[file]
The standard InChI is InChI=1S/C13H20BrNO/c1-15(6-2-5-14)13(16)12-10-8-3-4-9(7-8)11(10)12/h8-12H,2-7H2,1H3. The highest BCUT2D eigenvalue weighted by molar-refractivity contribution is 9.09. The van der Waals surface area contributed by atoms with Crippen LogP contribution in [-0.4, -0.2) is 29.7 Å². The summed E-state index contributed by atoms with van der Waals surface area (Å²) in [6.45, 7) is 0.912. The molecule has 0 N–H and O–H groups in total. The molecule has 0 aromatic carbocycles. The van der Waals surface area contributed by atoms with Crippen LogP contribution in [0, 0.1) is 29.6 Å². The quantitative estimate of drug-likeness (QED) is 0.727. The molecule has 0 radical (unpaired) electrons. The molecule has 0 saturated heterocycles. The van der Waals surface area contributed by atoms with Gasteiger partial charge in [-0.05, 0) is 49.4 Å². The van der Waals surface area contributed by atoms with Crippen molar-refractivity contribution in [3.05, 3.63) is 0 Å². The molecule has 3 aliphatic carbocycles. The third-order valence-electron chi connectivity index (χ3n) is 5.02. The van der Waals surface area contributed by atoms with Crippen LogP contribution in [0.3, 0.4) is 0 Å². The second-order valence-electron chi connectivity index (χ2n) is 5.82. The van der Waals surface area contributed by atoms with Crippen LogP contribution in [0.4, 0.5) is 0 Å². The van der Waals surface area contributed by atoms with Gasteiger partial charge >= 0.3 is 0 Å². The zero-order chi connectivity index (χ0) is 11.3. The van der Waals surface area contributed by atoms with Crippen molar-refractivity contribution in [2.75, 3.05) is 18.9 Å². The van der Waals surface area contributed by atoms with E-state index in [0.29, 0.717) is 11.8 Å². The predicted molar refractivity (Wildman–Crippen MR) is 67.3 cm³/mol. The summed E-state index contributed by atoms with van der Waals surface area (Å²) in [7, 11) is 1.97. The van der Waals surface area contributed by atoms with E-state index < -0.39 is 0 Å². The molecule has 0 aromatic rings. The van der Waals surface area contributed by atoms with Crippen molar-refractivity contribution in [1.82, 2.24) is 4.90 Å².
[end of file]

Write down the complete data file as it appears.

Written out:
The standard InChI is InChI=1S/C13H20BrNO/c1-15(6-2-5-14)13(16)12-10-8-3-4-9(7-8)11(10)12/h8-12H,2-7H2,1H3. The highest BCUT2D eigenvalue weighted by molar-refractivity contribution is 9.09. The van der Waals surface area contributed by atoms with Crippen LogP contribution in [-0.4, -0.2) is 29.7 Å². The summed E-state index contributed by atoms with van der Waals surface area (Å²) in [6.45, 7) is 0.912. The molecule has 0 N–H and O–H groups in total. The molecule has 0 aromatic carbocycles. The van der Waals surface area contributed by atoms with Crippen LogP contribution in [0, 0.1) is 29.6 Å². The quantitative estimate of drug-likeness (QED) is 0.727. The molecule has 0 radical (unpaired) electrons. The molecule has 0 saturated heterocycles. The van der Waals surface area contributed by atoms with Gasteiger partial charge in [-0.05, 0) is 49.4 Å². The van der Waals surface area contributed by atoms with Crippen molar-refractivity contribution in [3.05, 3.63) is 0 Å². The molecule has 3 aliphatic carbocycles. The third-order valence-electron chi connectivity index (χ3n) is 5.02. The van der Waals surface area contributed by atoms with Crippen LogP contribution in [0.3, 0.4) is 0 Å². The second-order valence-electron chi connectivity index (χ2n) is 5.82. The van der Waals surface area contributed by atoms with Crippen LogP contribution in [0.4, 0.5) is 0 Å². The van der Waals surface area contributed by atoms with Gasteiger partial charge >= 0.3 is 0 Å². The zero-order chi connectivity index (χ0) is 11.3. The van der Waals surface area contributed by atoms with Crippen molar-refractivity contribution in [2.75, 3.05) is 18.9 Å². The van der Waals surface area contributed by atoms with E-state index in [0.29, 0.717) is 11.8 Å². The predicted molar refractivity (Wildman–Crippen MR) is 67.3 cm³/mol. The summed E-state index contributed by atoms with van der Waals surface area (Å²) in [7, 11) is 1.97. The van der Waals surface area contributed by atoms with E-state index < -0.39 is 0 Å². The molecule has 0 aromatic rings. The van der Waals surface area contributed by atoms with Crippen molar-refractivity contribution in [1.82, 2.24) is 4.90 Å².